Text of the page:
Let me say that aside from a bathroom stop on a long highway drive and the occasional meal from Subway, I have not been in a fast food establshment in a looooooong time. It was surreal just to walk into a BK in the first place. This place did not hide the Impossible Whopper, but rather prominently featured the plant-based burger on the outside and inside of the store.
So, how was it? It is kind of difficult for me to compare it with real meat since I have not eaten meat in so long that I really don’t remember the taste and texture. Compared with other beggie burgers, however, I have to admit that it was pretty good. It looks a lot like a burger (as does the Griller Prime from Morningstar Farms). What made it so special was that it was served with all the same fixings as a regular whopper; it really felt like eating fast food which is a memory from my pre-teen years.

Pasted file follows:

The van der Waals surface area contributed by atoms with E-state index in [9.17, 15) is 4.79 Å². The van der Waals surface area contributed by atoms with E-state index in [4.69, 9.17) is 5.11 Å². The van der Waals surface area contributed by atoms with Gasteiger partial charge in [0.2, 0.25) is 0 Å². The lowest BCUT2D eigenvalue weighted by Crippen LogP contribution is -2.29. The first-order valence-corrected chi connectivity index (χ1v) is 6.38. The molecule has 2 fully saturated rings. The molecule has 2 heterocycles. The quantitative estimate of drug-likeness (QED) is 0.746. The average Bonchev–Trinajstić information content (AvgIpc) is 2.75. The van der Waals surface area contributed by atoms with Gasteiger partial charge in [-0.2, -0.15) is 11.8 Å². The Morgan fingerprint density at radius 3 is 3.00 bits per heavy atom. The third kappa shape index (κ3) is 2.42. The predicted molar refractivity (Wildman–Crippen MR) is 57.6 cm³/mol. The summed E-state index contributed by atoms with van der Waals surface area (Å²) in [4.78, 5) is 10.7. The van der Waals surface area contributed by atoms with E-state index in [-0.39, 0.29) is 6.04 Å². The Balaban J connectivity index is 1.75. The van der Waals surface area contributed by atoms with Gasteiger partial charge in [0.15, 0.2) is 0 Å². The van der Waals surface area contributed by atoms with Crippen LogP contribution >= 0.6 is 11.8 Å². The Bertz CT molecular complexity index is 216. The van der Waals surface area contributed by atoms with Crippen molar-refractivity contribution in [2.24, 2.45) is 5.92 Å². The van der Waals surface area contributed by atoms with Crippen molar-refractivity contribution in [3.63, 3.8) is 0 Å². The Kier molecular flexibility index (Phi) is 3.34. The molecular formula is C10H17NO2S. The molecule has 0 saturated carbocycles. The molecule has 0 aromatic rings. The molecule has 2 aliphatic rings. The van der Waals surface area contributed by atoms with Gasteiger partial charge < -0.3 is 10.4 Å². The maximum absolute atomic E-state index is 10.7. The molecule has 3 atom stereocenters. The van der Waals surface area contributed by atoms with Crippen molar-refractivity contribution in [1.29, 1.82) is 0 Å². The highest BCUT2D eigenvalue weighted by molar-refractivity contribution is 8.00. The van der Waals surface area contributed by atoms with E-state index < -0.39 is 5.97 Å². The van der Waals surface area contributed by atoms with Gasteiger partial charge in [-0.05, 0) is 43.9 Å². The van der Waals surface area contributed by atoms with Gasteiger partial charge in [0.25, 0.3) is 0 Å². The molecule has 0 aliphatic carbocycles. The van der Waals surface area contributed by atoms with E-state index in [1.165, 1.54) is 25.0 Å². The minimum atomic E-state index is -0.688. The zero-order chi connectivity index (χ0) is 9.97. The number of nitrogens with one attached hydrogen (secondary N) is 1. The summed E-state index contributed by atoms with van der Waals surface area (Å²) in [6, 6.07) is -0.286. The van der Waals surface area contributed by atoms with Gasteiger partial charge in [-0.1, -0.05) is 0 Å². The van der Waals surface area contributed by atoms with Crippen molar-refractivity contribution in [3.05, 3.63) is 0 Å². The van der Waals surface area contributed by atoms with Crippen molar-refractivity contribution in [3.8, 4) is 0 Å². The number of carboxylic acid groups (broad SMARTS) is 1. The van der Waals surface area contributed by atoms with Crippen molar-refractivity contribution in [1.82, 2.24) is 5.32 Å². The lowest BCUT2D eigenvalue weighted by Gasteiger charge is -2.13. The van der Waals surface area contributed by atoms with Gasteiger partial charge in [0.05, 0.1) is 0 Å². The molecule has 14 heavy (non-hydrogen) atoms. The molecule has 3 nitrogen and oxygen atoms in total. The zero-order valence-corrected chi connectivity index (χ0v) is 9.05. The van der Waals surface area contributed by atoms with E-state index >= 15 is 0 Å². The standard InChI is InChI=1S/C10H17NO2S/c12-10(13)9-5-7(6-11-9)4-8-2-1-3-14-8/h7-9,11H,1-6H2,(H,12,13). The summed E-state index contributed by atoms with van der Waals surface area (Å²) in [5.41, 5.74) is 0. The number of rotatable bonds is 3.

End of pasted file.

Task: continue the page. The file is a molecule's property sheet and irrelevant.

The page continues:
In terms of how healthy it is, the Impossible Whopper is about 660 calories and the regular Whopper is about 675 so it’s not really a “diet” alternative to the all-beef burger. Leave off the mayo and the bun and would be a lot fewer calories. Also, the manager told us that you can request a “vegan” Whopper that will be cooked in a microwave instead of on the grill–although we were assured that when they grill the Impossible Whopper they clean off the cook top so there isn’t any meat residue; the vegan is also mayonnaise-free.
Would I eat an Impossible Whopper again? If I were on a road trip and looking for something quick to eat on the way, I would definitely consider it. As a regular meal, I don’t think so. The Impossible Whopper is itself not so high in calories, but add the fries and a drink and it’s not the healthiest combo. If you haven’t tried it, though, I recommend you give it a shot. It is good to support businesses that are making more alternatives available to vegetarians.